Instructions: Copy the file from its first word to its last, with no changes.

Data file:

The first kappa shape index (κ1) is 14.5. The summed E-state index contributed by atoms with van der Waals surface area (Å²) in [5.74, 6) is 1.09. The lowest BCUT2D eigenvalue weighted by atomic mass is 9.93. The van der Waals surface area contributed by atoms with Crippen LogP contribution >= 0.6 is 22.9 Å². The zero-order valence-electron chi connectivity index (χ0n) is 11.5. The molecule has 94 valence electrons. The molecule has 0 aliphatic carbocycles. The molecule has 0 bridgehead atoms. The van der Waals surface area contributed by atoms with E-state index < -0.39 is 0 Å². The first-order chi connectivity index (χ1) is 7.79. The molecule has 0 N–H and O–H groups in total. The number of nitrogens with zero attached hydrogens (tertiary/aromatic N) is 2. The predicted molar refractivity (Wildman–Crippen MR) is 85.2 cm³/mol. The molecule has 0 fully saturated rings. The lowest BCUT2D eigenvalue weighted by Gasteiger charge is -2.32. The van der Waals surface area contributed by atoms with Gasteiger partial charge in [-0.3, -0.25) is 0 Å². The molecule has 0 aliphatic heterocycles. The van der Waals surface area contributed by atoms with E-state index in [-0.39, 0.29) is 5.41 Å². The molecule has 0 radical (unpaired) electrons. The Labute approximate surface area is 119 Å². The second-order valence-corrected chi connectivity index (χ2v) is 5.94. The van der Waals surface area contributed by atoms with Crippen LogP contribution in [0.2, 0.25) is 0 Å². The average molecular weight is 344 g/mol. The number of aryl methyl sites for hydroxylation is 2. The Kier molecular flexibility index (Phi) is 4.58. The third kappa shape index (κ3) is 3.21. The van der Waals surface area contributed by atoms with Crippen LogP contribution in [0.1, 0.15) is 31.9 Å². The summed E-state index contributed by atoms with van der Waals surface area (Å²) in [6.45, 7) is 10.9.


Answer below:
The first kappa shape index (κ1) is 14.5. The summed E-state index contributed by atoms with van der Waals surface area (Å²) in [5.74, 6) is 1.09. The lowest BCUT2D eigenvalue weighted by atomic mass is 9.93. The van der Waals surface area contributed by atoms with Crippen LogP contribution >= 0.6 is 22.9 Å². The zero-order valence-electron chi connectivity index (χ0n) is 11.5. The molecule has 94 valence electrons. The molecule has 0 aliphatic carbocycles. The molecule has 0 bridgehead atoms. The van der Waals surface area contributed by atoms with E-state index < -0.39 is 0 Å². The first-order chi connectivity index (χ1) is 7.79. The molecule has 0 N–H and O–H groups in total. The number of nitrogens with zero attached hydrogens (tertiary/aromatic N) is 2. The predicted molar refractivity (Wildman–Crippen MR) is 85.2 cm³/mol. The molecule has 0 fully saturated rings. The lowest BCUT2D eigenvalue weighted by Gasteiger charge is -2.32. The van der Waals surface area contributed by atoms with Gasteiger partial charge in [-0.3, -0.25) is 0 Å². The molecule has 0 aliphatic heterocycles. The van der Waals surface area contributed by atoms with E-state index in [-0.39, 0.29) is 5.41 Å². The molecule has 0 radical (unpaired) electrons. The Labute approximate surface area is 119 Å². The second-order valence-corrected chi connectivity index (χ2v) is 5.94. The van der Waals surface area contributed by atoms with Crippen LogP contribution in [0.2, 0.25) is 0 Å². The average molecular weight is 344 g/mol. The number of aryl methyl sites for hydroxylation is 2. The Kier molecular flexibility index (Phi) is 4.58. The third kappa shape index (κ3) is 3.21. The van der Waals surface area contributed by atoms with Crippen LogP contribution in [0.1, 0.15) is 31.9 Å². The summed E-state index contributed by atoms with van der Waals surface area (Å²) in [6.45, 7) is 10.9.